I often thought that I preferred baking alone–I was always that kid in the group project who’d rather do it all herself instead of risk letting things be done someone else’s way. To this day, I find comfort in having solitary control over every element of a recipe and no distractions when I’m executing those elements, especially since I sell some of my bakes. And because my mini kitchen and crazy schedule have me isolated during most bakes, I’m rarely challenged to do otherwise. When I’m short on time and concerned about finishing an order or a blog post, I find myself transforming into a baking racehorse, set on the end goal, blind to anything but getting the dessert to the customer. At home, I was reminded of what it feels like to bake just for the pure purpose of cultivating joy, of doing something that makes me happy and sharing it with people I love. Thanks, fam ❤
So, I’m sharing a little bit of lemony sunlight with you in the middle of the wintry season. The bright, tart citrus flavor of the scones is paired with an equally fresh but sweet blackberry glaze. Try it, and I think you’ll be too happy to be missing your chestnuts and spice cake.
I know that there is nothing better for people than to be happy and to do good while they live. That each of them may eat and drink, and find satisfaction in all their toil—this is the gift of God.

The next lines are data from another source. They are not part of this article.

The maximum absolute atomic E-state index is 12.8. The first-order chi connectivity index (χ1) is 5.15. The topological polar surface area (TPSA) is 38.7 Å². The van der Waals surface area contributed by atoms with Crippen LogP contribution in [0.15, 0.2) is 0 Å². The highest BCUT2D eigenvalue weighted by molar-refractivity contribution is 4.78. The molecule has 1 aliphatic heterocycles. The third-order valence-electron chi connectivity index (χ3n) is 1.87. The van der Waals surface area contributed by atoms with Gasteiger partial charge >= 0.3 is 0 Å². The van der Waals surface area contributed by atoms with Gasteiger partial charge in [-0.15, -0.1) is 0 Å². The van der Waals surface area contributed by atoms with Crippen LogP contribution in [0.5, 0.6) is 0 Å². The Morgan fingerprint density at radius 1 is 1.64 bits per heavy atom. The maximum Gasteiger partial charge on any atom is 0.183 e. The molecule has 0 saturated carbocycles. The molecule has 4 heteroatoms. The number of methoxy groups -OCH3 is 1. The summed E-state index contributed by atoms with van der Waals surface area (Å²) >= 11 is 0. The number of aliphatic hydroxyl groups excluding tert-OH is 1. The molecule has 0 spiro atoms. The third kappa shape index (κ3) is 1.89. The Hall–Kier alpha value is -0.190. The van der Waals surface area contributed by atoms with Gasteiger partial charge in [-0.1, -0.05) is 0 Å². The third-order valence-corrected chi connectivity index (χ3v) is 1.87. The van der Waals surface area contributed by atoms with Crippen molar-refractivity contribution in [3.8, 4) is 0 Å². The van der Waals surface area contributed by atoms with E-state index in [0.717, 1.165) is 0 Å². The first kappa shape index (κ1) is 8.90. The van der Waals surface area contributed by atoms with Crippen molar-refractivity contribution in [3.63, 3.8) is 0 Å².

Lemon Poppy Seed Scones with Blackberry Drizzle (V)
- 2 cups all-purpose flour
- 1/2 cup vegan sugar
- 1 tsp kosher salt
- 2 TBSP lemon zest
- 1 tsp baking powder
- 5 TBSP lemon juice
- 1/2 cup coconut cream
- 1/2 cup vegan margarine (1 earth balance buttery stick), very cold
- 2 tsp poppy seeds
- 1 flax egg (1 TBSP ground flax mixed with 3 TBSP cold water left to thicken in fridge for at least 5 minutes)
- 6 oz fresh blackberries
- 1/2 cup powdered sugar
- 2 tsp cornstarch
- Preheat oven to 375°F. Line a baking sheet with parchment paper.
- Combine flour, sugar, salt, baking powder, and lemon zest in a large bowl. Whisk until even throughout.
- Cut vegan margarine into dry ingredients with pastry cutter or knives until small crumbles form. Place bowl in fridge to stay cold.
- In a smaller bowl, mix together flax egg, coconut cream, and lemon juice.
- Remove larger bowl from fridge, and pour wet ingredient mixture into the larger bowl with the dry ingredients.
- Using a spoon, gently mix until wet ingredients have just been incorporated. Mix in poppy seeds.
- Turn dough out onto parchment paper, and gently form 2 equal discs.
- Cut each disc into 6 equal triangular scones, and separate them slightly from each other.
- Bake in preheated oven for about 30 minutes, or until bottoms of scones are golden brown. (This is an unusually long cook time for scones, but I promise they’re anything but dried out or overcooked)
- Make blackberry drizzle: pulse blackberries in food processor/Nutribullet until smooth. Whisk in powdered sugar until any clumps are eliminated (I like to leave the seeds, but you can strain them out if you desire)
- Transfer scones to a cooling rack. Wait until they’re just slightly warm or cooled completely before topping with drizzle.